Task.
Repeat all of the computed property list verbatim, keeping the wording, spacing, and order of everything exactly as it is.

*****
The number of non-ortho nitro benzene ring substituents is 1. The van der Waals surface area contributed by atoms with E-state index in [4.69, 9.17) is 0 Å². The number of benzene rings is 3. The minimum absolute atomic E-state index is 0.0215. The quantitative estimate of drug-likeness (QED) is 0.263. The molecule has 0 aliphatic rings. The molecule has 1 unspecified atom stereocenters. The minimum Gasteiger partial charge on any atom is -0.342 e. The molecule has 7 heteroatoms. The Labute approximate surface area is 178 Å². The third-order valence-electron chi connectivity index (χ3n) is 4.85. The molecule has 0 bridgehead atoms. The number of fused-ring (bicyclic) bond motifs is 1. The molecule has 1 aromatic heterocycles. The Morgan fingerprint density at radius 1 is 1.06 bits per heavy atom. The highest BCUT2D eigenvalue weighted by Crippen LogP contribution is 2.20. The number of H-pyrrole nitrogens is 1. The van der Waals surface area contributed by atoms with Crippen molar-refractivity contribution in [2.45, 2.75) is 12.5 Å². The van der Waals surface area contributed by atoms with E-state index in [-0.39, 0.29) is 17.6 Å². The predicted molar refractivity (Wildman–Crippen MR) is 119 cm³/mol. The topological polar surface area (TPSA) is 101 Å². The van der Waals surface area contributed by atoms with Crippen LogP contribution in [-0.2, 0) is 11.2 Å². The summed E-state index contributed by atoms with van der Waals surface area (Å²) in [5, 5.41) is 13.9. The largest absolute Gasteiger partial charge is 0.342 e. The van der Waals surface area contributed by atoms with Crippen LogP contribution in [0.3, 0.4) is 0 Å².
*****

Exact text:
The number of non-ortho nitro benzene ring substituents is 1. The van der Waals surface area contributed by atoms with E-state index in [4.69, 9.17) is 0 Å². The number of benzene rings is 3. The minimum absolute atomic E-state index is 0.0215. The quantitative estimate of drug-likeness (QED) is 0.263. The molecule has 0 aliphatic rings. The molecule has 1 unspecified atom stereocenters. The minimum Gasteiger partial charge on any atom is -0.342 e. The molecule has 7 heteroatoms. The Labute approximate surface area is 178 Å². The third-order valence-electron chi connectivity index (χ3n) is 4.85. The molecule has 0 bridgehead atoms. The number of fused-ring (bicyclic) bond motifs is 1. The molecule has 1 aromatic heterocycles. The Morgan fingerprint density at radius 1 is 1.06 bits per heavy atom. The highest BCUT2D eigenvalue weighted by Crippen LogP contribution is 2.20. The number of H-pyrrole nitrogens is 1. The van der Waals surface area contributed by atoms with Crippen molar-refractivity contribution in [2.45, 2.75) is 12.5 Å². The van der Waals surface area contributed by atoms with E-state index in [-0.39, 0.29) is 17.6 Å². The predicted molar refractivity (Wildman–Crippen MR) is 119 cm³/mol. The topological polar surface area (TPSA) is 101 Å². The van der Waals surface area contributed by atoms with Crippen LogP contribution in [-0.2, 0) is 11.2 Å². The summed E-state index contributed by atoms with van der Waals surface area (Å²) in [5, 5.41) is 13.9. The largest absolute Gasteiger partial charge is 0.342 e. The van der Waals surface area contributed by atoms with Crippen LogP contribution in [0.3, 0.4) is 0 Å².